Poet Katie in running for international prize
PROFESSIONAL wordsmith Katie Hale is in the running for an international poetry prize and has also been named as one of 12 writers picked for a prestigious mentoring program with top publisher Penguin Random House.
At 26, Katie (pictured), of Shap, is the youngest person on the shortlist for this year’s Ballymaloe International Poetry Prize, with her poem You’re in My Blood Like Holy Wine, the title of which comes from a Joni Mitchell song.
The prize, which is run by the international art and literature magazine The Moth, is one of the most sought after in the world for a single, unpublished poem — with 10,000 euros for the winner and three runner-up prizes of 1,000 euros.
It is being judged by Deborah Landau, a celebrated poet and director of the creative writing program at New York University.
She said: “An extraordinarily vibrant array of poems landed in my inbox this winter.”
Apart from Katie, all the other shortlisted poems are by American writers. The winner will be announced at an awards ceremony at Poetry Ireland, in Dublin, on 27th April, as part of the Poetry Day Ireland celebrations.
Katie, who is the daughter of Dennis and Val, started writing poetry seriously when she was 17, while doing A-levels at Penrith Queen Elizabeth Grammar School. One of the texts she was studying was Carol Ann Duffy’s The World’s Wife. “It was the first time I had read a poetry book which was by a non-straight living woman that didn’t all rhyme and it just sort of opened my eyes to what poetry could be,” she said.
“I think inspiration is something that you gather as time goes on. Like a stone gathering moss you can accumulate bits of inspiration,” said Katie, who studied at Royal Holloway and then St. Andrew’s for a master’s degree in creative writing and poetry.
As well as being on the shortlist for an international poetry award, Katie has won a place on Penguin Random House’s WriteNow scheme, which is an initiative aimed at new writers and part of a bid to increase the diversity of their publishing list. After a call for submissions in August, three insight days were held in Manchester, Birmingham and London, with 50 people invited to each day, out of 2,000 entries overall, where they heard from editors, literary agents and authors including Jonathan Coe and Malorie Blackman.
And then, following a telephone interview, Katie was selected as one of the final 12. Over the course of the year-long program, Katie will have mentoring sessions with an editor from Penguin — some in person, and some over the phone or Skype — and she will also have a one-to-one meeting with an editor.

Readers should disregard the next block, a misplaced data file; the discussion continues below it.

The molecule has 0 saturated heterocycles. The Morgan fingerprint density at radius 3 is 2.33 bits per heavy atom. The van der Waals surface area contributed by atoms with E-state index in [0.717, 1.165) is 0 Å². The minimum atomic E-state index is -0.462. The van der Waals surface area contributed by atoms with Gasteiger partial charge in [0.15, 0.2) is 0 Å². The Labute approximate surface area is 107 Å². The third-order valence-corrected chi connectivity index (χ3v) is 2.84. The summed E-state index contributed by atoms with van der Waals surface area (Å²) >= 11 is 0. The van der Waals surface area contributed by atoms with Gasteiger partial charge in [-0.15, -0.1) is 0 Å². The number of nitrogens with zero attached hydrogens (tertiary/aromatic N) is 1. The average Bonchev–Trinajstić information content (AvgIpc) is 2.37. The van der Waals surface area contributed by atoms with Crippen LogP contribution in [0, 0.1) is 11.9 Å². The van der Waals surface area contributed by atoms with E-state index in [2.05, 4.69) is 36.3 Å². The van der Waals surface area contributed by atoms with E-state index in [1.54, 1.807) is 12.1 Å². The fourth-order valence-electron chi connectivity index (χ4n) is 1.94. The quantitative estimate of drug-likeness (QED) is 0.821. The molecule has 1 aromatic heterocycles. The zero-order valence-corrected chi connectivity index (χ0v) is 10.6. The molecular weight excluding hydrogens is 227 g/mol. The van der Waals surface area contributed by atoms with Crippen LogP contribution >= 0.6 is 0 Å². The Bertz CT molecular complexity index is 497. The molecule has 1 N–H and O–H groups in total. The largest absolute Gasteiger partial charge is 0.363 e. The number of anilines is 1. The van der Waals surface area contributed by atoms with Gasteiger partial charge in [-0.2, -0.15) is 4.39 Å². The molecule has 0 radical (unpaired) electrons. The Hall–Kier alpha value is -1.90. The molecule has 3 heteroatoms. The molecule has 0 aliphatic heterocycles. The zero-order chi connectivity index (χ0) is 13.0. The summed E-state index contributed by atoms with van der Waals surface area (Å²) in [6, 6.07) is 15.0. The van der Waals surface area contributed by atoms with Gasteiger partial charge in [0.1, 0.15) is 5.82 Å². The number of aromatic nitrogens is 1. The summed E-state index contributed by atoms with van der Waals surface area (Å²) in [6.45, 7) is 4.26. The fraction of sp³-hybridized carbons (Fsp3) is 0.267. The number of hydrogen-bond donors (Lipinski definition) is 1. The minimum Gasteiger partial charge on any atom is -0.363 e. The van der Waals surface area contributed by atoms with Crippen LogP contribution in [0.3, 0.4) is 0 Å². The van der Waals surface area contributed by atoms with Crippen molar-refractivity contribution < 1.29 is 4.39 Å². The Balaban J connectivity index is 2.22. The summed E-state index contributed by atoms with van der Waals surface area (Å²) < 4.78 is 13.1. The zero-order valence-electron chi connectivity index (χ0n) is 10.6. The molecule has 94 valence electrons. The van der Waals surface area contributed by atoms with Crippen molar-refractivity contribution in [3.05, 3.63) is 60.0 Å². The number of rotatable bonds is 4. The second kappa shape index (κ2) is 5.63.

The piece she is working on is a post-apocalyptic story, which features themes of ice and fire and follows the fortunes of two female characters who develop a tussle for power as the only two humans left alive.
As for the post apocalyptic nuclear wasteland she foretells in the novella, Katie said she would like to say that it is set in “a future”, but it looks increasingly like it could be “the future”.
“It’s hard not to think about the environment in contemporary society and the effect humans are having on the environment, the effect people are having on each other, and the kind of damage which is being done,” said Katie.
Writing, for Katie, as well as being a compulsion, is a way of “figuring things out”. She says she never wants to limit herself to the type of writing she is doing and loves challenging herself.
“Everything I write informs everything else I write. My poetry will inform my fiction, and my fiction will inform my theatre, and my theatre will inform my poetry,” she said.
Another project she is working on is the rewrite of an intimate chamber musical, set in London, with ex-QEGS student Stephen Hyde. It is about the pressures and anxieties of trying to “make it” in the city.
Stephen is writing the music, while Katie is writing the lyrics. It set to go to Edinburgh this summer, where it will be performed by an Oxford University student group. Katie, who lives just two doors down from the house she grew up in, also runs freelance poetry workshops in schools and hosts a monthly Word Mess night at the Old Fire Station, Penrith, for Eden Arts.
A recent Barbican Young Poet and poet in residence at Keswick’s Theatre by the Lake, her work has appeared widely in anthologies, magazines and journals, including Poetry Review, The North and Interpreter’s House, and she has a pamphlet forthcoming with Flipped Eye Publishing.